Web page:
Studying Genetics with Context
End of Week 1
Often times, I feel as if we forget that science is often closely flanked by social issues. So far in the course, the ethics of science and in particular, genetics has come up again and again. Professor Ralph Bertrand constantly reminds us to think of the bigger picture and that science should not be studied in a vacuum. He often asks “Why is this important? Why are we teaching this material in the first place?” The answer to these why questions are quite selfish. After all, we live in an anthropocentric society. Studying genetics allow us to better understand how living organisms thrive and propagate, how to mitigate or solve genetic disorders, and how to better the human condition.
On the second day, we had a discussion on genetic mutations and genetic modification. As you all know, the discourse on genetically modified organisms(GMOs) in popular media is not particularly informative nor helpful. A classmate had brought up the question of where you would draw the line in calling something a GMO, afterall nothing is inherently “natural” about the food we eat. Is artificial selection or selective breeding consider part of creating a GMO? Because for a lot of the foods that we eat – corn, almonds, tomatoes and etc, were inedible before selective breeding. Almonds contained a level of cyanide that would have killed us. The precursor to modern corn is a tiny grain called Teosinte, but after years of selective breeding, had finally become domesticated around 6,000 years ago. Is the line drawn at DNA splicing, DNA insertion, or DNA deletion? Is the backlash on GMOs due to the “unnatural” way humans have intervene with “nature”?
In addition to discussing genetics and its role in society, we’ve review the basic tools necessary to study genetics. Things like Western Blots, Northern Blots, Southern Blots, DNA microarrays, and DNA hybridization are all techniques to studying molecular genetics.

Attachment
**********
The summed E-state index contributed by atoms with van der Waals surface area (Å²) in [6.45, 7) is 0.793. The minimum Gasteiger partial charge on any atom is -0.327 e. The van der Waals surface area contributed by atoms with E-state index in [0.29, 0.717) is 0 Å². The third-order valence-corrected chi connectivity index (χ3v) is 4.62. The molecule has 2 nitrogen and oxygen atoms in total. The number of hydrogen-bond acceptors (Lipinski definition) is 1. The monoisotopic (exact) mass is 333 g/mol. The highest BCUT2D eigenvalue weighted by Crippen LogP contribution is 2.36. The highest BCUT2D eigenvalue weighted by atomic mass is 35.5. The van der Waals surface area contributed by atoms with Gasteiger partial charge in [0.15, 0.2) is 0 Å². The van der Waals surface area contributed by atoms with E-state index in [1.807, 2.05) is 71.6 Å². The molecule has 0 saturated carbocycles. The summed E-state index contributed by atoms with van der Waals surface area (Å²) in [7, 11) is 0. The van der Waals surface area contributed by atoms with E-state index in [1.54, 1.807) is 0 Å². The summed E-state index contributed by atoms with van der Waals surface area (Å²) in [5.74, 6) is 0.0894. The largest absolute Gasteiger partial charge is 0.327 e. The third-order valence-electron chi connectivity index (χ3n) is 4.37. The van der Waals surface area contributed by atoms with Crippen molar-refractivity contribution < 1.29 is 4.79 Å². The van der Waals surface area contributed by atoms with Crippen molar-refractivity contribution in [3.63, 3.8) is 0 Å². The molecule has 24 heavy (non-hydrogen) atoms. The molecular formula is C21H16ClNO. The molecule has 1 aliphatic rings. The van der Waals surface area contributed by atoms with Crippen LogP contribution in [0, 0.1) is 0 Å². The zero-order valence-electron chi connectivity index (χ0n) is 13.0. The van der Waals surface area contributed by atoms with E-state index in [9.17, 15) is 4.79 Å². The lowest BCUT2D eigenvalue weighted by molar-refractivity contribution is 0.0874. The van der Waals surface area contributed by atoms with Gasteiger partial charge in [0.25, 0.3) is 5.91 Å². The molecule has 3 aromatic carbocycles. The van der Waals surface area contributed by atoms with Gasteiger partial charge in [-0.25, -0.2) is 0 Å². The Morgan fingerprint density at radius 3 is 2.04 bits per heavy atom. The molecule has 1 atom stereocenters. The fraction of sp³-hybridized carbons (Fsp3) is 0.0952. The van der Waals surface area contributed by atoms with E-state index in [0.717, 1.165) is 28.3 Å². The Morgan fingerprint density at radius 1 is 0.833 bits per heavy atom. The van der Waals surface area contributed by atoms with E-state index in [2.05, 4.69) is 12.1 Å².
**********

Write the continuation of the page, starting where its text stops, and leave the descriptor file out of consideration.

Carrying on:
A little side note: Whoever said scientists don’t have senses of humor is very wrong. The name of Northern, Southern, and Western blots started because a man name Edwin Southern developed the Southern Blot. The Northern and Western Blots came afterwards as a joke created by other scientists about the cardinal directions and Edwin Southern’s name.
These techniques help study changes in DNA sequences. Single nucleotide polymorphisms (SNPs), short tandem repeats (STRs), and copy number variants (CNVs) can all be detected by these techniques. These different types of differences are helped to differentiate individuals from one another as well differentiate populations. They’re also used to detect defects such as genetic diseases that may be associated with the changes in nucleotide sequences.
Examples brought up in class were about how STRs are used for identification of suspects as well as paternity testing.
There are about 13 core loci looked at by the FBI to check for identity. The way STRs are used for the identification of suspects is to compare unique combinations of STR found in the recovered DNA and the suspect’s DNA. An STR – standing for “short tandem repeat” is a 2 – 6 nucleotide sequence that repeats at least twice in tandem. For example, if the short sequence is “atg” then STR of “atgatgatgatg” has 4 repeats. The number of repeats are unique and are pass down from parent to child. We all have a copy from our dad and from our mom. In this identification, the suspect may have a 4 and 6 copy at STR # 1 and the recovered DNA may have a 4 and 6 copy at STR # 1. This information can not correctly match the suspect to the DNA because many people may have that combination of 4 and 6 at STR # 1. Thus many STRs must be used. The chances of a mistaken identification decreases as the number of STRs increase.
Another usage of STRs is in day time television shows. The Maury Show has been running for over 20 years. One of the big motifs of the show is paternity testing. So if you have ever turned on the TV in the early afternoons, you might have heard the line“YOU are NOT the FATHER” or “YOU ARE the father!” Well paternity testing works very much the same way as the suspect identification mentioned in the above paragraph. However, with paternity testing you need DNA from both parents. The child’s STRs combination is some sort of amalgation of the parent’s STRs combinations.
It’ be a fascinating week thus far. Please continue to follow the progress of our class!